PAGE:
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287. conflicting ios_base fmtflags

Section: [fmtflags.state] Status: NAD Submitter: Judy Ward Opened: 2000-12-30 Last modified: 2016-01-28

Priority: Not Prioritized

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The Effects clause for ios_base::setf(fmtflags fmtfl) says "Sets fmtfl in flags()". What happens if the user first calls ios_base::scientific and then calls ios_base::fixed or vice-versa? This is an issue for all of the conflicting flags, i.e. ios_base::left and ios_base::right or ios_base::dec, ios_base::hex and ios_base::oct.

I see three possible solutions:

  1. Set ios_base::failbit whenever the user specifies a conflicting flag with one previously explicitly set. If the constructor is supposed to set ios_base::dec (see discussion below), then the user setting hex or oct format after construction will not set failbit.
  2. The last call to setf "wins", i.e. it clears any conflicting previous setting.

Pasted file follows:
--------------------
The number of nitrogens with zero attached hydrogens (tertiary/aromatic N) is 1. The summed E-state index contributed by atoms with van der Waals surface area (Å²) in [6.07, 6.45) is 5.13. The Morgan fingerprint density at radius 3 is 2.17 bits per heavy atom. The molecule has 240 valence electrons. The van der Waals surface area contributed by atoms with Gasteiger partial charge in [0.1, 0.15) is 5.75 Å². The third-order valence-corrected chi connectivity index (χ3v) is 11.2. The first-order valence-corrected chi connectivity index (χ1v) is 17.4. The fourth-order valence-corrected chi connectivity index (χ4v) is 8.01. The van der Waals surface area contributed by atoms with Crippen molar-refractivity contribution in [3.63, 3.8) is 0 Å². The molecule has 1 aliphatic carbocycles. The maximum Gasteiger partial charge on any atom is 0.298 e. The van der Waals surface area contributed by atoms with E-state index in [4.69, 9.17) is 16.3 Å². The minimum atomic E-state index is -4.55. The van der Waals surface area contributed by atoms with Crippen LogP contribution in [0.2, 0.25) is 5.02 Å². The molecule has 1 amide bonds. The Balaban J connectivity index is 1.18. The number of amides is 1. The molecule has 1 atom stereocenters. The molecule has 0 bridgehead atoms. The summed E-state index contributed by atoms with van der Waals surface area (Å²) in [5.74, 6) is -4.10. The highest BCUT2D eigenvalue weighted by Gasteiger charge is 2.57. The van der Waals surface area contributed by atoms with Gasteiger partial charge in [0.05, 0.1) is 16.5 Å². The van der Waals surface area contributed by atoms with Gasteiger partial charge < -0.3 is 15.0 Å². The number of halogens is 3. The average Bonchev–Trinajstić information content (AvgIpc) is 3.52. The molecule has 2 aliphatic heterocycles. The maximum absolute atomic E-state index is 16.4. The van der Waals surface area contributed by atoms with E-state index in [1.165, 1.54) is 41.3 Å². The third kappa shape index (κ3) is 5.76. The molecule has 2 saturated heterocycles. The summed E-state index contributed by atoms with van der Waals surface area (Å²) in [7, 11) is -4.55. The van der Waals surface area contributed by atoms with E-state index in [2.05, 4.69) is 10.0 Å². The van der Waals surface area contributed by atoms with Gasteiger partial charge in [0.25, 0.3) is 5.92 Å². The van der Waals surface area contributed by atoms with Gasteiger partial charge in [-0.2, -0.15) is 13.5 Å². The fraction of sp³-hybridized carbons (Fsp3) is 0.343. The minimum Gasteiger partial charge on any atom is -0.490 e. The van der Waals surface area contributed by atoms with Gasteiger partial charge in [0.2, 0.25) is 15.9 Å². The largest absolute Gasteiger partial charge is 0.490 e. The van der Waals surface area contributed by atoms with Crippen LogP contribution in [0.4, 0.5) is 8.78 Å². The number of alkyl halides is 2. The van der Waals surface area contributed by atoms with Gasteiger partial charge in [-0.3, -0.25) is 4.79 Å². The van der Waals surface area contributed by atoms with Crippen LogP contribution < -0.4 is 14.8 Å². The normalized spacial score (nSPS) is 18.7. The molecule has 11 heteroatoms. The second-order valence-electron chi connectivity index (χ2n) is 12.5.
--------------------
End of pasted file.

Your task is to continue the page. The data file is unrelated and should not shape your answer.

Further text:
3. All the flags that the user specifies are set, but when actually interpreting them, fixed always override scientific, right always overrides left, dec overrides hex which overrides oct.

Most existing implementations that I tried seem to conform to resolution #3, except that when using the iomanip manipulator hex or oct then that always overrides dec, but calling setf(ios_base::hex) doesn't.

There is a sort of related issue, which is that although the ios_base constructor says that each ios_base member has an indeterminate value after construction, all the existing implementations I tried explicitly set ios_base::dec.

Proposed resolution:


adjustfield, basefield, and floatfield are each multi-bit fields. It is possible to set multiple bits within each of those fields. (For example, dec and oct). These fields are used by locale facets. The LWG reviewed the way in which each of those three fields is used, and believes that in each case the behavior is well defined for any possible combination of bits. See for example Table 58, in [facet.num.put.virtuals], noting the requirement in paragraph 6 of that section.

Users are advised to use manipulators, or else use the two-argument version of setf, to avoid unexpected behavior.